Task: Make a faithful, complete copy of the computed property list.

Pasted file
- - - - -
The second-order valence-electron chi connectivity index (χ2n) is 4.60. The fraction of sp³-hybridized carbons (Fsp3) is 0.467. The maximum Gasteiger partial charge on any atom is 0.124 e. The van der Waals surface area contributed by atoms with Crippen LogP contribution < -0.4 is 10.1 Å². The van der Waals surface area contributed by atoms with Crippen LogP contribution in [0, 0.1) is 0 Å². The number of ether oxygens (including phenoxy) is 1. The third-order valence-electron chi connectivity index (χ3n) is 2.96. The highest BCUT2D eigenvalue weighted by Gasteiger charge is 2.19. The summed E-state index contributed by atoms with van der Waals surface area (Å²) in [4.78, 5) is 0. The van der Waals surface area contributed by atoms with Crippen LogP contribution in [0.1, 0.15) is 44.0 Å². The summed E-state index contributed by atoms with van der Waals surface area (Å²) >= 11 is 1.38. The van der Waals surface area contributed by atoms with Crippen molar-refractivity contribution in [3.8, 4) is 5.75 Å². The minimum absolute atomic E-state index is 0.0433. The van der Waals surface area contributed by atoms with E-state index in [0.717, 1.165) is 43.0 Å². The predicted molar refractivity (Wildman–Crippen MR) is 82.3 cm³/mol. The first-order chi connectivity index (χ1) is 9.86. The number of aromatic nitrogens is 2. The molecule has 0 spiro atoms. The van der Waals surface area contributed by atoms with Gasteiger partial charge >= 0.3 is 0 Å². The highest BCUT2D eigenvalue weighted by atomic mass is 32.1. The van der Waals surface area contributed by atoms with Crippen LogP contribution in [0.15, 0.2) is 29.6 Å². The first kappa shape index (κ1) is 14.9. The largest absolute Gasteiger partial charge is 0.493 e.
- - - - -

The second-order valence-electron chi connectivity index (χ2n) is 4.60. The fraction of sp³-hybridized carbons (Fsp3) is 0.467. The maximum Gasteiger partial charge on any atom is 0.124 e. The van der Waals surface area contributed by atoms with Crippen LogP contribution < -0.4 is 10.1 Å². The van der Waals surface area contributed by atoms with Crippen LogP contribution in [0, 0.1) is 0 Å². The number of ether oxygens (including phenoxy) is 1. The third-order valence-electron chi connectivity index (χ3n) is 2.96. The highest BCUT2D eigenvalue weighted by Gasteiger charge is 2.19. The summed E-state index contributed by atoms with van der Waals surface area (Å²) in [4.78, 5) is 0. The van der Waals surface area contributed by atoms with Crippen LogP contribution in [0.1, 0.15) is 44.0 Å². The summed E-state index contributed by atoms with van der Waals surface area (Å²) >= 11 is 1.38. The van der Waals surface area contributed by atoms with Crippen molar-refractivity contribution in [3.8, 4) is 5.75 Å². The minimum absolute atomic E-state index is 0.0433. The van der Waals surface area contributed by atoms with E-state index in [0.717, 1.165) is 43.0 Å². The predicted molar refractivity (Wildman–Crippen MR) is 82.3 cm³/mol. The first-order chi connectivity index (χ1) is 9.86. The number of aromatic nitrogens is 2. The molecule has 0 spiro atoms. The van der Waals surface area contributed by atoms with Gasteiger partial charge >= 0.3 is 0 Å². The highest BCUT2D eigenvalue weighted by atomic mass is 32.1. The van der Waals surface area contributed by atoms with Crippen LogP contribution in [0.15, 0.2) is 29.6 Å². The first kappa shape index (κ1) is 14.9. The largest absolute Gasteiger partial charge is 0.493 e.